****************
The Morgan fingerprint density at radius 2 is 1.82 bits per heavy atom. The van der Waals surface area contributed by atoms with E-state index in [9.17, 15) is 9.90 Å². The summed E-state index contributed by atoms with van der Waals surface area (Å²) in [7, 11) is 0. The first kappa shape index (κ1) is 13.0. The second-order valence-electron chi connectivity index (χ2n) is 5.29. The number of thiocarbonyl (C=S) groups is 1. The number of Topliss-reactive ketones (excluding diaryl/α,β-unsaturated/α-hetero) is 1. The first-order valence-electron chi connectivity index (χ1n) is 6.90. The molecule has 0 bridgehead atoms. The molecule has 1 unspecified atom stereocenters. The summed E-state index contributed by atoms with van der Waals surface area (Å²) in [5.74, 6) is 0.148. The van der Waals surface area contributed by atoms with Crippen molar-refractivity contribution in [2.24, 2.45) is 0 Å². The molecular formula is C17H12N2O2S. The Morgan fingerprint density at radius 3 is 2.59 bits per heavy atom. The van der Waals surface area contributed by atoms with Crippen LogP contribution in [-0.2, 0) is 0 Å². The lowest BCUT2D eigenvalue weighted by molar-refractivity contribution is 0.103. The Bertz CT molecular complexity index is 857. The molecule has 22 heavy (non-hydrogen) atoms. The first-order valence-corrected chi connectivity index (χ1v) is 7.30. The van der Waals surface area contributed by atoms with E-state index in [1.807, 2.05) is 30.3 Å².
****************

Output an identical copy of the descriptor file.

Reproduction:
The Morgan fingerprint density at radius 2 is 1.82 bits per heavy atom. The van der Waals surface area contributed by atoms with E-state index in [9.17, 15) is 9.90 Å². The summed E-state index contributed by atoms with van der Waals surface area (Å²) in [7, 11) is 0. The first kappa shape index (κ1) is 13.0. The second-order valence-electron chi connectivity index (χ2n) is 5.29. The number of thiocarbonyl (C=S) groups is 1. The number of Topliss-reactive ketones (excluding diaryl/α,β-unsaturated/α-hetero) is 1. The first-order valence-electron chi connectivity index (χ1n) is 6.90. The molecule has 0 bridgehead atoms. The molecule has 1 unspecified atom stereocenters. The summed E-state index contributed by atoms with van der Waals surface area (Å²) in [5.74, 6) is 0.148. The van der Waals surface area contributed by atoms with Crippen molar-refractivity contribution in [2.24, 2.45) is 0 Å². The molecular formula is C17H12N2O2S. The Morgan fingerprint density at radius 3 is 2.59 bits per heavy atom. The van der Waals surface area contributed by atoms with Crippen LogP contribution in [-0.2, 0) is 0 Å². The lowest BCUT2D eigenvalue weighted by molar-refractivity contribution is 0.103. The Bertz CT molecular complexity index is 857. The molecule has 22 heavy (non-hydrogen) atoms. The first-order valence-corrected chi connectivity index (χ1v) is 7.30. The van der Waals surface area contributed by atoms with E-state index in [1.807, 2.05) is 30.3 Å².